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White Students Are No Longer Majority in Schools

White Students Are No Longer Majority in Schools

For the first time in history, U.S. public schools are projected this fall to have more minority students than non-Hispanic whites enrolled. In Pennsylvania's wealthiest county, a sign hangs outside reading "Welcome" and "Bienvenidos."

According to ABC News, non-Hispanic white students are still expected to be the largest racial group in public schools at 49.8 percent, but the National Center for Education Statistics said minority students, when added together, will take up the majority. About one-quarter of the minority students are Hispanic, 15 percent are black and 5 percent are Asian and Pacific Islanders. Biracial students and Native American students also represent a smaller share.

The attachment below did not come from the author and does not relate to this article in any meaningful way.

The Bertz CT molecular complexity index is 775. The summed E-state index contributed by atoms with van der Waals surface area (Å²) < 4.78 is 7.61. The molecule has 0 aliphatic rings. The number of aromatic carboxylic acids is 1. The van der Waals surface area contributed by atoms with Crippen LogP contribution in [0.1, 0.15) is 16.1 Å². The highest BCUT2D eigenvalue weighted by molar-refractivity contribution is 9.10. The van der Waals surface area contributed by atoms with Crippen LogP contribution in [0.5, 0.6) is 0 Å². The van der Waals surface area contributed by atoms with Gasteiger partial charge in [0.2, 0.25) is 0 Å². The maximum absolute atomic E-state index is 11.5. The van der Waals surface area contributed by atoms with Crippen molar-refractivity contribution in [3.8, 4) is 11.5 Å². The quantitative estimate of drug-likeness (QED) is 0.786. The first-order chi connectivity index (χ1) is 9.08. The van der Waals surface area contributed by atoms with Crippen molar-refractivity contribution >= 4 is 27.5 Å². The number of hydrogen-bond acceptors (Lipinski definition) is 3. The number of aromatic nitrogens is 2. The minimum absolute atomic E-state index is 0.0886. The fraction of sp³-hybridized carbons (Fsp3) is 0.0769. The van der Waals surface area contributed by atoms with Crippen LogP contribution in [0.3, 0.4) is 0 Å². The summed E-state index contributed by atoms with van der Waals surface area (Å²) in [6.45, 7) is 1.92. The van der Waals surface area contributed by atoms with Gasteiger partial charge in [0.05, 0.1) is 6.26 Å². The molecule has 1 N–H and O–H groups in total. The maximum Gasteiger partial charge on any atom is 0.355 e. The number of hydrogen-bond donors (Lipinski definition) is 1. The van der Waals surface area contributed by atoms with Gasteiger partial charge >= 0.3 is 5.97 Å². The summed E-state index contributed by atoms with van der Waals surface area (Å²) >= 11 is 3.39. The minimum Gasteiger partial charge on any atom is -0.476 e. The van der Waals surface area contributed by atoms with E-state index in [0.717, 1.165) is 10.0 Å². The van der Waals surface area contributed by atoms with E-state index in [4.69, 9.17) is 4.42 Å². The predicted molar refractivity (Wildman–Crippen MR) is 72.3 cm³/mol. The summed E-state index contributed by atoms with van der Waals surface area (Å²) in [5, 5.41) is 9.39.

Education Secretary Arne Duncan called this change a "seminal moment in education."

"We can't talk about other people's children," he said. "These are our children." 

The shift, according to the article, creates new academic realities, such as the need for more English language instruction, and cultural ones, such as changing items in the school lunch menu to reflect diverse students' tastes. 

Duncan said the country needs to make sure that all students "have an opportunity to have a world-class education, to do extraordinarily well."

Read the full story. 

Article by Kassondra Granata, EducationWorld Contributor

 

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